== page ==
You Can Go Home Again

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After 29 years, Marlon is going home. If he can figure out where and what home is. Prison “never felt like home. You have to be thinking, be aware of your surroundings and the people you are around at all times,” he says. “You really have to bob and weave in here to miss the madness.”

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11 Responses to You Can Go Home Again

  1. Burt Feuerstein says:

    Good to read and think about this, David. Thank you.

  2. Dick Heiser says:

    Best wishes to Marlon!
    It won’t be easy, but getting angry won’t help. There’s so much unfairness in the world for a person with a record, but stability and patience are the answer.
    I’ll be thinking about you, and wishing you success!

  3. Roger Eaton says:

    The answers to deep questions are never spot on. I like clicking one’s heels as a way to go home – there is a kindly sense of humor behind the notion!

  4. Toni Gilbert says:

    David, Nice story and so true. Toni

  5. Seems to me that the expression about not being able to go home has more to do with the passage of time and the changes which are inevitable making the idea of retreat to a world we remember fondly, and often erroneously, a fantasy we all indulge in when times get tough. It is a longing for simpler, more gentle times seen through the perspective of one’s imagination. Simpler, gentler times for one may have been hell for people such as your friend Marlon. The road back for Marlon will be very difficult, and I wish him all the best on his strenuous journey back to the world that never showed him much mercy or kindness. I know you will be his true friend, David – nice article.

  6. Esther Roberts says:

    Thank you for sharing your thoughts and Marlon’s story as you have David. I hope so much that he can find the kind people waiting out there who were not available when he was younger.

    Your insights into people’s lives and our human experience is always something that moves me deeply. There is a sincerity and laser integrity in your writing that has a way of going straight to my heart. Thank you so much.

  7. Salome Hancock says:

    a thoughtful piece, thank you. Marlon stands for a lot. big quandaries he faced up to and found personal route through to finding himself. finding that assurance that we are alright in the midst of pain and fears and worries is exactly what we all need, want, deserve. we all have that potential, too- no matter what. finding our way toward and into it is our life journey. there is a force outside and inside us — how to tap it is what our lives are about. life opens new, clean, and full of possibility when we can do that. i’m working on it! salome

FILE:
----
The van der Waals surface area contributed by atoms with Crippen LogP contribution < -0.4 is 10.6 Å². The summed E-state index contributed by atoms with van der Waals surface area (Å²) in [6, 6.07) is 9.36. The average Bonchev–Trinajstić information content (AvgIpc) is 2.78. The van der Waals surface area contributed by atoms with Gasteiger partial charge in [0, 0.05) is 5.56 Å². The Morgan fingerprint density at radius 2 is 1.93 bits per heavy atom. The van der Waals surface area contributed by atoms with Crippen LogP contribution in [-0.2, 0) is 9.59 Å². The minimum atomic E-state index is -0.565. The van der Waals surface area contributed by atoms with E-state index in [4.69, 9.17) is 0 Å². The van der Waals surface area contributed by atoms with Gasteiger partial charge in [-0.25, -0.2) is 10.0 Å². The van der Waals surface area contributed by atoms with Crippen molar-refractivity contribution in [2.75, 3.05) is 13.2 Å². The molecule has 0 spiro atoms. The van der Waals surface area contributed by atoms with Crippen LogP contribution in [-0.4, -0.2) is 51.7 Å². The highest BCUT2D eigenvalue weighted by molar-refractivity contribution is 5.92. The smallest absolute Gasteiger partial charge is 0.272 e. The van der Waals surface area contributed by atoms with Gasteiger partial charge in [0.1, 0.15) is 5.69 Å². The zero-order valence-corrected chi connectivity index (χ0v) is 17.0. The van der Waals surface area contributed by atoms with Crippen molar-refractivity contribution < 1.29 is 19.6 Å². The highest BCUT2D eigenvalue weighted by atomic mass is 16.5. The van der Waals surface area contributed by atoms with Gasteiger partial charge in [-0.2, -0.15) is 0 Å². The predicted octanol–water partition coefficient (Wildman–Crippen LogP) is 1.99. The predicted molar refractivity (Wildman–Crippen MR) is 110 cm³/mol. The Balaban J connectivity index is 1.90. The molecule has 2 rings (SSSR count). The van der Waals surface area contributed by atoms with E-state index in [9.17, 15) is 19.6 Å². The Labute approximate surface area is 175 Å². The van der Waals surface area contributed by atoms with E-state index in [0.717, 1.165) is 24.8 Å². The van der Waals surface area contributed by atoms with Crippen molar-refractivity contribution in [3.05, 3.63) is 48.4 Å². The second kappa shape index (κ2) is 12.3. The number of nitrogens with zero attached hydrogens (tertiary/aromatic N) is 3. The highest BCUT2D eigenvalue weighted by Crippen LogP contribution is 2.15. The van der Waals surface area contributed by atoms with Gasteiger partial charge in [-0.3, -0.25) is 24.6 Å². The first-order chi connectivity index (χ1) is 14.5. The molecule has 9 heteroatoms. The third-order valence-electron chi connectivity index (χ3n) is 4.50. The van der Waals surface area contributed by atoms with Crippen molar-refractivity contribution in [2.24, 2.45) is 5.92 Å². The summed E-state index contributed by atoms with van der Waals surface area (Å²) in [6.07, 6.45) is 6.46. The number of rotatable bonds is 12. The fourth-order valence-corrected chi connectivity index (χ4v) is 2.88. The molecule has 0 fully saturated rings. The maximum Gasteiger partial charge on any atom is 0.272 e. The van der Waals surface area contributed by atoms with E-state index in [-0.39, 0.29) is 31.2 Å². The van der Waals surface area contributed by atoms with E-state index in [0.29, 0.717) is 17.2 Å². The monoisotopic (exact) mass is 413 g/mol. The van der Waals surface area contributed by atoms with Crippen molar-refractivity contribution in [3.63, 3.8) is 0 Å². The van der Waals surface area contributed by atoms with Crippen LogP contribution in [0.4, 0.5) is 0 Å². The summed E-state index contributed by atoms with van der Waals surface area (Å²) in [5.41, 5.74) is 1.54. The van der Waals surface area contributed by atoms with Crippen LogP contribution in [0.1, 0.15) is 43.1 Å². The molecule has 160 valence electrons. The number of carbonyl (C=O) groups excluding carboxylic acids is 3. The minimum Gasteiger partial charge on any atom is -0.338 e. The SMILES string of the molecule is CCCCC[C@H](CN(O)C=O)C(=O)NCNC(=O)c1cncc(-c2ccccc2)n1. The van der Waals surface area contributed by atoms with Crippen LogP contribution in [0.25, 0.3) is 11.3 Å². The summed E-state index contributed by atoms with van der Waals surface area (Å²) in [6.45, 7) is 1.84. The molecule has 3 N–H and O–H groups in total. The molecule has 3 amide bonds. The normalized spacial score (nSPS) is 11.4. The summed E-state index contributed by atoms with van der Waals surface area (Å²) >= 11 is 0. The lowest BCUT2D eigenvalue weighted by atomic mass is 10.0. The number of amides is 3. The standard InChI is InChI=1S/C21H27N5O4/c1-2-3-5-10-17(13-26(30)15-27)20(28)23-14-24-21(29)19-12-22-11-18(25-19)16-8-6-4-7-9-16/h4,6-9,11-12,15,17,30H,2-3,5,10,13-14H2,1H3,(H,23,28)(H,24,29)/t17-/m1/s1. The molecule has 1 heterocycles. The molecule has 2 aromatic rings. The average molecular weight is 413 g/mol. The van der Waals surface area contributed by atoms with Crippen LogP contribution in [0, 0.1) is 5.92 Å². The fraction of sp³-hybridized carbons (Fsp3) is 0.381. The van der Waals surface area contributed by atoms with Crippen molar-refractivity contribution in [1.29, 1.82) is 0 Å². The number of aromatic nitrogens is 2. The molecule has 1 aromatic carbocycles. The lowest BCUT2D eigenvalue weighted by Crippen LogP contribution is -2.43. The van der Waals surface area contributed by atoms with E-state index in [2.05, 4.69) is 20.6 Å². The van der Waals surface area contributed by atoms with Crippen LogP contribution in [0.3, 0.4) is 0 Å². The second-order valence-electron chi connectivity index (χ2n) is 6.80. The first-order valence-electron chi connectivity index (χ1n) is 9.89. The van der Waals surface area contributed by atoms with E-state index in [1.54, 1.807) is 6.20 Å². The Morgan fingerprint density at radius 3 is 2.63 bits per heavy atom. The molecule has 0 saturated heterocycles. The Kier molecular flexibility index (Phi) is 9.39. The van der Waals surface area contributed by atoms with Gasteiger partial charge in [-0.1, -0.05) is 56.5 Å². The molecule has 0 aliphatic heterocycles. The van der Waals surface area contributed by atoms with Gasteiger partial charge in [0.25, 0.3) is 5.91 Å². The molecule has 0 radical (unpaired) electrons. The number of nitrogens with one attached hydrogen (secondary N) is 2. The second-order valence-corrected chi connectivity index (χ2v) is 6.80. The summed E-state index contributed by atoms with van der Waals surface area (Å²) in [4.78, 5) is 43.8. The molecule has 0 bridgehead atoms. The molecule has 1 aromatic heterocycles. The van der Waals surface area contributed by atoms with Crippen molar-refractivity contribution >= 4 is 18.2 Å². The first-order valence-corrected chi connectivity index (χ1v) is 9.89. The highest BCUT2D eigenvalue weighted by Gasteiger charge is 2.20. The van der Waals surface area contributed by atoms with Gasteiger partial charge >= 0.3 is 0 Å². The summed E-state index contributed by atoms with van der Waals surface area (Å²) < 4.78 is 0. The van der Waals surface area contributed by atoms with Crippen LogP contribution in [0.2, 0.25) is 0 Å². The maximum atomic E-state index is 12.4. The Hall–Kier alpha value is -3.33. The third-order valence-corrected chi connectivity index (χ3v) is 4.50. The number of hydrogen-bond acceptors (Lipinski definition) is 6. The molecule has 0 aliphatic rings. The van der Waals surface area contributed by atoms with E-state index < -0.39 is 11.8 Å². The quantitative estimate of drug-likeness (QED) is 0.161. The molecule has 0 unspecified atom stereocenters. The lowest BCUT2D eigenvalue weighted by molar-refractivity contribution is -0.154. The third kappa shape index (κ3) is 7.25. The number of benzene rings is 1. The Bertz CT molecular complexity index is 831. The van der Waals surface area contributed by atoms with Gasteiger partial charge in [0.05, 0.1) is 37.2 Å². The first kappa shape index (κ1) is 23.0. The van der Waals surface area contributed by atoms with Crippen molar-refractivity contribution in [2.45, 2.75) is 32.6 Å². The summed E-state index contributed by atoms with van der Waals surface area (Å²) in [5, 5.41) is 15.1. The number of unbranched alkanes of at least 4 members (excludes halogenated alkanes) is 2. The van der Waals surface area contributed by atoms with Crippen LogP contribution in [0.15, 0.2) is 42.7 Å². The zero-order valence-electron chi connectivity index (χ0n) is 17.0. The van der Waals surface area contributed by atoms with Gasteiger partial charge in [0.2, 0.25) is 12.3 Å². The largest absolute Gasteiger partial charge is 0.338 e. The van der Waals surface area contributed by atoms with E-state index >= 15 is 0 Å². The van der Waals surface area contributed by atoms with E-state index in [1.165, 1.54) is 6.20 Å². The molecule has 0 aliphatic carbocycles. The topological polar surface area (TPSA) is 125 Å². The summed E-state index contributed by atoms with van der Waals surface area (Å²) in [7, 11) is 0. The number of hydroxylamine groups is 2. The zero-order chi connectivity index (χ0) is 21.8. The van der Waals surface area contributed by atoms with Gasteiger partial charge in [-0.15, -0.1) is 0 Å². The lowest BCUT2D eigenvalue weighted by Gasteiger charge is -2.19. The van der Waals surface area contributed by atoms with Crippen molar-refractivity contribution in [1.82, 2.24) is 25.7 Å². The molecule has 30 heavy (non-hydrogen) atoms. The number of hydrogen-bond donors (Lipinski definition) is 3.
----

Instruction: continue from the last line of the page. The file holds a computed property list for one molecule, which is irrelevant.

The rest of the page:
8. Lynn says:

    Very nice read, david. Thank you for sharing this writing piece. Love the parables. Your writing resonates with me. It answers questions, and helps me as I am finding home through living sloe to and spending time in nature, through providing service to others.

  9. Anh says:

    David, thank you for sharing your insights and wisdom.

    Your essay reminds each of us to live more mindfully, and to reflect on, “What is Wisdom?”

    I feel grateful, David, to read your essay.

  10. Angelee says:

    I kept the notice of your current blog post in my inbox for days like a special gift to open only when I had the time and quietude to fully savor. It did not disappoint, and is so relevant to the journey I am now on. Wonderful reminders. Thank you for touching my heart yet again.

  11. Sekani says:

    Nice piece, Dad.

    I don’t know if this fits the theme, but I’ve been feeling more at home in The Mission by accepting the changes, honoring my memories of the past, and relaxing in the fact that I’m still a part of the neighborhood.

    If I have to leave, it will be a pain in the neck, but building a new home is possible too.

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